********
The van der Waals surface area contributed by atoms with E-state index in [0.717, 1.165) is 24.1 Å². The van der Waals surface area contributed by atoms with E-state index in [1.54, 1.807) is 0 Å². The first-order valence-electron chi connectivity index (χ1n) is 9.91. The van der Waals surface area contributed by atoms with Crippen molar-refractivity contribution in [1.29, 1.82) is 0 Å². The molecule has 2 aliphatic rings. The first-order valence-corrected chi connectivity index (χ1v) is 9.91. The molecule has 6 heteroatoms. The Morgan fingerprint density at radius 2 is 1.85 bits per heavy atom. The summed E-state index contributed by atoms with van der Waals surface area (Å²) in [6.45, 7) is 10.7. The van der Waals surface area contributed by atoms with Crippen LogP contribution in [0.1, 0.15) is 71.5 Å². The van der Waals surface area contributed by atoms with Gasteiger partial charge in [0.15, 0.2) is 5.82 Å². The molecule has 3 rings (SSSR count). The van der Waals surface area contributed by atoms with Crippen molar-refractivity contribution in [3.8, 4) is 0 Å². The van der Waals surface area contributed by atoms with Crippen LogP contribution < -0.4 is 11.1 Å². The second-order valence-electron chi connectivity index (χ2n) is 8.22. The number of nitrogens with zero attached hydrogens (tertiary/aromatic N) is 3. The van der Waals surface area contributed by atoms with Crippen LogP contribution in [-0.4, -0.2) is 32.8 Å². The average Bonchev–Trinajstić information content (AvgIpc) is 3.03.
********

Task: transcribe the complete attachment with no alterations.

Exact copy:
The van der Waals surface area contributed by atoms with E-state index in [0.717, 1.165) is 24.1 Å². The van der Waals surface area contributed by atoms with E-state index in [1.54, 1.807) is 0 Å². The first-order valence-electron chi connectivity index (χ1n) is 9.91. The van der Waals surface area contributed by atoms with Crippen molar-refractivity contribution in [1.29, 1.82) is 0 Å². The molecule has 2 aliphatic rings. The first-order valence-corrected chi connectivity index (χ1v) is 9.91. The molecule has 6 heteroatoms. The Morgan fingerprint density at radius 2 is 1.85 bits per heavy atom. The summed E-state index contributed by atoms with van der Waals surface area (Å²) in [6.45, 7) is 10.7. The van der Waals surface area contributed by atoms with Crippen LogP contribution in [0.1, 0.15) is 71.5 Å². The van der Waals surface area contributed by atoms with Gasteiger partial charge in [0.15, 0.2) is 5.82 Å². The molecule has 3 rings (SSSR count). The van der Waals surface area contributed by atoms with Crippen molar-refractivity contribution in [3.8, 4) is 0 Å². The van der Waals surface area contributed by atoms with Crippen LogP contribution < -0.4 is 11.1 Å². The second-order valence-electron chi connectivity index (χ2n) is 8.22. The number of nitrogens with zero attached hydrogens (tertiary/aromatic N) is 3. The van der Waals surface area contributed by atoms with Crippen LogP contribution in [-0.4, -0.2) is 32.8 Å². The average Bonchev–Trinajstić information content (AvgIpc) is 3.03.